Only 5% of medical research in the UK is into mental health, despite 15% of disability resulting from disease being due to mental illness.  Last week, one of the major research funders, the Medical Research Council, published one of the most up to date reviews of the strengths and challenges of mental health research in the UK. It not only showed that the research that does get funded is world-class but that the UK is well-placed to lead the way in this area. The review concludes that there are several opportunities to fund more research in the UK that would help accelerate progress in developing new treatments, or lead to better ways of preventing mental illness in the first place.

7 News Denver – Is Xcel’s Tiered Rate Program A Surcharge On Disability?

Xcel Energy’s new tiered-rate program [for electricity] began Tuesday. Customers whose lives depend on electricity aren’t given an exception. Xcel users who need electricity 24 hours a day to power oxygen tanks or ventilators have to pay the same usage costs as someone who wastefully keeps on their air conditioning.”That’s what the problem is, it’s basically a surcharge for disability,” said Julie Reiskin, executive director of Colorado Cross Disability Coalition.Reiskin told 7NEWS her organization was never notified by the Public Utilities Commission prior to the tiered-rate system decision. The PUC oversees Xcel.”I was shocked we did not know about it,” said Reiskin. “It’s disturbing that the PUC saw fit to get input from Xcel, but not from the people who are directly affected by this.”

A Happiness That Forgets Nothing – You know what? I take back that shit about not hating people.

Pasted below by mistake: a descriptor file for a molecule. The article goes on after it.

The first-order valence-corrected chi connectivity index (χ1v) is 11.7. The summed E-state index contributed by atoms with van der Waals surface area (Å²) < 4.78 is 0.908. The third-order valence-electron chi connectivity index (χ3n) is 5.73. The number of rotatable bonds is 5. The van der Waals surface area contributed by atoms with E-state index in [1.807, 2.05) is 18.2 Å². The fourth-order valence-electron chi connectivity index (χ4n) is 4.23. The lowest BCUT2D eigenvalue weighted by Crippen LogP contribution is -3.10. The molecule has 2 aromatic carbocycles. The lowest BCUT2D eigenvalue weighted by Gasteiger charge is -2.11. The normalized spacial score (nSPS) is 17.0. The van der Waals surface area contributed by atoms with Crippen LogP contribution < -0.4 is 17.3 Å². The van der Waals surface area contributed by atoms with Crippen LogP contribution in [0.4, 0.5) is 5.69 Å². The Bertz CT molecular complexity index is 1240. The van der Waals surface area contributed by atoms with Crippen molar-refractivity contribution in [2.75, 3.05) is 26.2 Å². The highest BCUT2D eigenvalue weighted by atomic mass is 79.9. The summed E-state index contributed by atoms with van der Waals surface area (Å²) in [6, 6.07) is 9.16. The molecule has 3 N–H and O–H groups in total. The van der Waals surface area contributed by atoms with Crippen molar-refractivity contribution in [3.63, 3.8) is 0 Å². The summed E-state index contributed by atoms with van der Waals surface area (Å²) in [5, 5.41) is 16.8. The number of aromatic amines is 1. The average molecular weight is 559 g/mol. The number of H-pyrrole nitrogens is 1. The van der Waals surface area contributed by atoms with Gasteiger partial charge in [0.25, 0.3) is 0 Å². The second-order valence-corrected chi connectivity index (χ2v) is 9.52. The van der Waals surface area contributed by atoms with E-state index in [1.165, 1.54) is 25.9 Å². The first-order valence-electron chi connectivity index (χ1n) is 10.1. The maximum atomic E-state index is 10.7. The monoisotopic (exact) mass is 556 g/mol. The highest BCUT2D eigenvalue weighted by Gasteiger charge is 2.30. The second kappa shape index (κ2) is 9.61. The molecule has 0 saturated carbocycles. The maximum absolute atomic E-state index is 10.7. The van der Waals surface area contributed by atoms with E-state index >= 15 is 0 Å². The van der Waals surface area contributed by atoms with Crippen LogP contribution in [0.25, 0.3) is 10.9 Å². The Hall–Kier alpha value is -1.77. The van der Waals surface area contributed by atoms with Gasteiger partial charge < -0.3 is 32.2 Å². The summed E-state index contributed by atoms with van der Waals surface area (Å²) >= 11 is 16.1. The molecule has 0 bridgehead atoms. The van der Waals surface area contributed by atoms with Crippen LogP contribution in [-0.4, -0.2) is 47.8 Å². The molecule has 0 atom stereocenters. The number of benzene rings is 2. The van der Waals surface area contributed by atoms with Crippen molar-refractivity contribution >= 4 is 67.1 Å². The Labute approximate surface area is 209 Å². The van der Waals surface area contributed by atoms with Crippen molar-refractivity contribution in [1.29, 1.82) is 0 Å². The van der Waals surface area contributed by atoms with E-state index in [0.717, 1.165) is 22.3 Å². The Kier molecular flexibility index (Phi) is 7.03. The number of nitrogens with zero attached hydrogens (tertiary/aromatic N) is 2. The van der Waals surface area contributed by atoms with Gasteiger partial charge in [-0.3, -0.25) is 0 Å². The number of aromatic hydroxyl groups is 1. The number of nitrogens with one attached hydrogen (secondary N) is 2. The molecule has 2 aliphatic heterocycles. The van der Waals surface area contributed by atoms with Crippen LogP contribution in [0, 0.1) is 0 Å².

SO. My brother—my clinically depressed brother—was met by police today. You know why? Because he mentioned to his friends that he had suicidal feelings. So what did they do?
I am in tears right now. Enraged tears.
My brother has a mental illness. But he is still an autonomous, competent fucking person. He can make his own goddamned decisions without alleged friends having  him hunted down like a fucking criminal.

[and finally, a mystery in which I ask for your assistance! I have seen several blog mentions of this thing – product? service? – called ‘Buddy’ that has a contract with the NHS and is supposed to help people with disabilities and I cannot understand it! Perhaps you can help?]

Buddy is a post-digital social care service that seeks to improve the well-being of people living with long term conditions, and at the same time, reduce the cost of service provision. At the heart of Buddy is a social media radio which lets users broadcast from a physical device, to a range of social media platforms. By using social networks, Buddy extends the community of carers around an individual beyond healthcare professionals, to friends, families and peers. Our idea is to decentralise and socialise care, creating a more people-powered service, where friends and families are working alongside professionals to support individuals, in real time. Co-production is the jargon.